Posts Tagged virtual controls
Touch screen gaming will always be looking for ways to best offer controls that are as close to physical controls as possible – look at the Xperia Play, which is all about offering physical game controls on a phone. We’ve seen devices like the Joystick-It pop up recently, and another similar mechanism for physical controls on a touch screen is the Fling Joystick from Ten One Design. The Fling works by way of having 2 suction cups that stick to the bezel of the iPad, and a joystick mechanism in the middle. It is slightly raised, so touching it presses it against the screen. This is what makes it more useful than the Joystick-It – this registers a center point on the screen, which properly allows virtual floating joysticks to work, as you can move from a consistent center point defined by the joystick, and you get analog movement.
The Fling design is great – the mechanism is transparent, so you can see around where you have placed the joystick. Tons of games work great with the Fling as well – Super Mega Worm‘s d-pad works wonderfully with the Fling – about as well as one could hope. Archetype HD‘s movement controls work great, making you feel like you’re playing an actual console game about as much as possible. Dual-stick shooters are incredible – you move and fire with remarkable precision. Your high scores on Age of Zombies are no longer safe if I’m your Game Center friend. Max Adventure is a revelation with the Fling, feeling smoother than the game has any right to be. Red Nova’s movement is great with the Fling, as well. Also, it’s easier to stick the Fling and get it stable on the iPad thanks to the Fling’s bag that also serves as a microfiber cloth to clean the screen. It is exceptionally convenient, and helps make the Fling remarkably stable.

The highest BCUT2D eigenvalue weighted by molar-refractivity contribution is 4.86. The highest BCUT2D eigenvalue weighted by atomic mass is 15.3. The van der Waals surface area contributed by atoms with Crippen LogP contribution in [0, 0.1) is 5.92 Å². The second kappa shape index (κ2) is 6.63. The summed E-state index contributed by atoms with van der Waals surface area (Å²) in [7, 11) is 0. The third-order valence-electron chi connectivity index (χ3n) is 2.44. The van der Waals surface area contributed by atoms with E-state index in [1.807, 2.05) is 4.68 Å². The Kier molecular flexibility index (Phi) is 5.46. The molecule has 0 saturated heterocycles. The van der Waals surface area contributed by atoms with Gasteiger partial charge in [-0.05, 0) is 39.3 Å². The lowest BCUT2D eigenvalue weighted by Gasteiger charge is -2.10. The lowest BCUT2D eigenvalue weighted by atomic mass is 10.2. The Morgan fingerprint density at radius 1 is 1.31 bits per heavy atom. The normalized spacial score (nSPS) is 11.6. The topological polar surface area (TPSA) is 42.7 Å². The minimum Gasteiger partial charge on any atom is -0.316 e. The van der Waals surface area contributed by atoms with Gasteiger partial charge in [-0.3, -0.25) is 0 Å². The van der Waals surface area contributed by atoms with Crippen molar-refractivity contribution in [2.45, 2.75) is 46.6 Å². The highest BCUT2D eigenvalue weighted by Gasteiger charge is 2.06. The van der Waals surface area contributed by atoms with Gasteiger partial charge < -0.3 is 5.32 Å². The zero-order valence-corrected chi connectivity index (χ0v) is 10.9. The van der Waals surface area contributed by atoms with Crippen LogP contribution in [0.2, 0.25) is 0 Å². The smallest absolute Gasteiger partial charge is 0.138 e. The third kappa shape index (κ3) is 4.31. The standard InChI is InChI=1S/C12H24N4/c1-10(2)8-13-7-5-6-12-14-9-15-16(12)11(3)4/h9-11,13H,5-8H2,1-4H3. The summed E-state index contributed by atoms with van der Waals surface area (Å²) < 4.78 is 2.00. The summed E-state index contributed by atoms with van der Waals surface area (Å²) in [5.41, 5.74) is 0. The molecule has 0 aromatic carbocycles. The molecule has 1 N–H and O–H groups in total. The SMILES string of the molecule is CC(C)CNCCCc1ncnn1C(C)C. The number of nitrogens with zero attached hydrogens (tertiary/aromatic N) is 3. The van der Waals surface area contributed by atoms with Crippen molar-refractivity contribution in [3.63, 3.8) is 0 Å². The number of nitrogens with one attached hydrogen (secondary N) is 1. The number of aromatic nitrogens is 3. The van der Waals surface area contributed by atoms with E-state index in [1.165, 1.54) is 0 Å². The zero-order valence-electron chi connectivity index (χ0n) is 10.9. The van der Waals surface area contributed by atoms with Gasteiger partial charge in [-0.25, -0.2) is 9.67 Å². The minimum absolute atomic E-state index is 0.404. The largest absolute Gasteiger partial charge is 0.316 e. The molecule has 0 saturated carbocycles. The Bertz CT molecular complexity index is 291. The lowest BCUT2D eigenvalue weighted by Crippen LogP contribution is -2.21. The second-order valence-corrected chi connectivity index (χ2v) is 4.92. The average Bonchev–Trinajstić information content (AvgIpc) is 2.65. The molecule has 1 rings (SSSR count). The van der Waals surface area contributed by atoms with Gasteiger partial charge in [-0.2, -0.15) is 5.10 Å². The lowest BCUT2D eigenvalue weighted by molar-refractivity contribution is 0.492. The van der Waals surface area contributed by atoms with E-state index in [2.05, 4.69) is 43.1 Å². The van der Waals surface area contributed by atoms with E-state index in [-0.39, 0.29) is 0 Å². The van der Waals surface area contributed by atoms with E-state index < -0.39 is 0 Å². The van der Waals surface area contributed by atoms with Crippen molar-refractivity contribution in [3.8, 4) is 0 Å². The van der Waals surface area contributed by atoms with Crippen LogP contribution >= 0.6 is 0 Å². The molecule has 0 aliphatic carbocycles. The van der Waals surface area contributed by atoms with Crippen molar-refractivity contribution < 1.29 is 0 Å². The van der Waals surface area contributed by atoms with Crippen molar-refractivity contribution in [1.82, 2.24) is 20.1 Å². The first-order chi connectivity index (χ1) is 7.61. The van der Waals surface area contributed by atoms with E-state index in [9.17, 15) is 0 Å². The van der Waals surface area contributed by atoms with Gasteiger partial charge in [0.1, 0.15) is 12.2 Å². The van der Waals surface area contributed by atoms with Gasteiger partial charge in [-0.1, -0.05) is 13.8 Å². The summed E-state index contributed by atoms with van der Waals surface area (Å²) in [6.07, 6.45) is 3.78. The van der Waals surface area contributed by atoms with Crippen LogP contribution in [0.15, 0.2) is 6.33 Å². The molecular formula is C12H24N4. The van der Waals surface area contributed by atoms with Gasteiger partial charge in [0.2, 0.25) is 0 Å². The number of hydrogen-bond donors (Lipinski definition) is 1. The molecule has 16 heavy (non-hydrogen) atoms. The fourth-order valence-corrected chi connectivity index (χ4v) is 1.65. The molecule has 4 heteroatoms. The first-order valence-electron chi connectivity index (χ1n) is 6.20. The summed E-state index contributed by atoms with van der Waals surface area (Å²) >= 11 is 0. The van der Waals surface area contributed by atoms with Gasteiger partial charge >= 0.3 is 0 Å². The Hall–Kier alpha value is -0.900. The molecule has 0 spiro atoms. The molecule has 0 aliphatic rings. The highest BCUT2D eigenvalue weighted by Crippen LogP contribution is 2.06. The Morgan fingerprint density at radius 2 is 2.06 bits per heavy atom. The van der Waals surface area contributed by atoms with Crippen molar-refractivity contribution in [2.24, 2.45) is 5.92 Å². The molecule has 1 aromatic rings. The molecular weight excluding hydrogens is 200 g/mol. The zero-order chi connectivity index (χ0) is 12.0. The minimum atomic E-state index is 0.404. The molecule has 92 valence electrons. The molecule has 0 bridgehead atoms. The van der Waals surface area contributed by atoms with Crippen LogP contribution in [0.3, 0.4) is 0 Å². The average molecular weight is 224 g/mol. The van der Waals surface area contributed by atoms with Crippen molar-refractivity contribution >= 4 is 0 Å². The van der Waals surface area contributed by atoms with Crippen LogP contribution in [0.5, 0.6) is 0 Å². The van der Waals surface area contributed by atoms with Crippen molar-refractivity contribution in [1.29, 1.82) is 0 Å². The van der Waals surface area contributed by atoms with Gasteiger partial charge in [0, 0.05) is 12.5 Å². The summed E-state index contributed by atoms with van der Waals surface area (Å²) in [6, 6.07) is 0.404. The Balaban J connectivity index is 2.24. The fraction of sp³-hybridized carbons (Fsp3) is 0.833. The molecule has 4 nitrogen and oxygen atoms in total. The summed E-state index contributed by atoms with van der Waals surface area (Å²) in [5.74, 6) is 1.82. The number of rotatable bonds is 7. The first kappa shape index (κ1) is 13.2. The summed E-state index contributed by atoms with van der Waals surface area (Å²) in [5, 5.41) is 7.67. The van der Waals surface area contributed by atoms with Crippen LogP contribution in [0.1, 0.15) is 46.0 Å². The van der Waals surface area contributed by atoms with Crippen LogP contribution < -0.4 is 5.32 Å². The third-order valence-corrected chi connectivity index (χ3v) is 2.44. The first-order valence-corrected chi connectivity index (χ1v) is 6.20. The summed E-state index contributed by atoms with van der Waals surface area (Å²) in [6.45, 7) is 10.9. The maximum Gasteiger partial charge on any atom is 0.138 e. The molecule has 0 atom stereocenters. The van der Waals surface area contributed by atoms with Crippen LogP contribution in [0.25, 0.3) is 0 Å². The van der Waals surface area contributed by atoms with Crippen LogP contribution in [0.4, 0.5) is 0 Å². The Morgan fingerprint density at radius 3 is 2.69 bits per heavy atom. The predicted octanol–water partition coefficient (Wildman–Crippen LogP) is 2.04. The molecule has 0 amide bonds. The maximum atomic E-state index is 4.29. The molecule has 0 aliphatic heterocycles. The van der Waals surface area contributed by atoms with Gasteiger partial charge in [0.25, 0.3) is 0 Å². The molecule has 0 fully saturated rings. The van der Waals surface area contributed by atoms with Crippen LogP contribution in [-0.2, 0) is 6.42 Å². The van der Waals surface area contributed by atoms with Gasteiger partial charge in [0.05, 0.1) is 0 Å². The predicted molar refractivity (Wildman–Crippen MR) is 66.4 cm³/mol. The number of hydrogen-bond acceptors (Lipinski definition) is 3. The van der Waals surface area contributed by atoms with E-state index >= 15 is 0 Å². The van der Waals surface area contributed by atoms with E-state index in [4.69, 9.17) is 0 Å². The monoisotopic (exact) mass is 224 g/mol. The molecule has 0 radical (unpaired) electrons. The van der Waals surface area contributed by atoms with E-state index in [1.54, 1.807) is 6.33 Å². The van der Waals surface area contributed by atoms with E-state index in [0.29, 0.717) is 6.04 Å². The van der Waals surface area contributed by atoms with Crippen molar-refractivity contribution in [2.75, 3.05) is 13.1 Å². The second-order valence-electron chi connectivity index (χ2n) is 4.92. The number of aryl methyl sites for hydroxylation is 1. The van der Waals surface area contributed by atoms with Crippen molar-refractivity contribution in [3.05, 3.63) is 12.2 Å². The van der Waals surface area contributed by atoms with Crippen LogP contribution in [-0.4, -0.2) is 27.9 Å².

Not all games will work perfectly with the Fling – some games’ joysticks will be too large, so you may not move as fast as you want in some games. Games with swiping controls won’t work with the Fling – because of the way the joystick works, it snaps back to the center point, so moving the joystick in a direction returns it to the center, so it registers as a swipe in the direction you swiped in, and then in the reverse direction, so it won’t work properly. If you want to play Silverfish with the Fling, use the d-pad controls. Aiming in Archetype HD didn’t quite work properly due to this mechanism as well. Fixed controls are a trickier proposition, as you have to position them exactly correctly to play them properly, so Gun Bros. might be a challenge. The joysticks also have very stiff resistance – this may be part of the engineering of the device, but it is stiffer than most controllers’ joysticks.
Is the Fling useful? Yes, very. It makes playing games with virtual joysticks much easier, and the games that work properly with it are wonderful. Is it necessary? Maybe not, and there are a few problems with it, so it’s not perfect. However, there’s plenty of times when the Fling just feels like an ingenious solution, and well worth checking out. If you play a lot of games with virtual joysticks, this may be what you’ve been looking for.
The Fling Joystick is currently available for $19.95 for one unit, and $29.94 for two.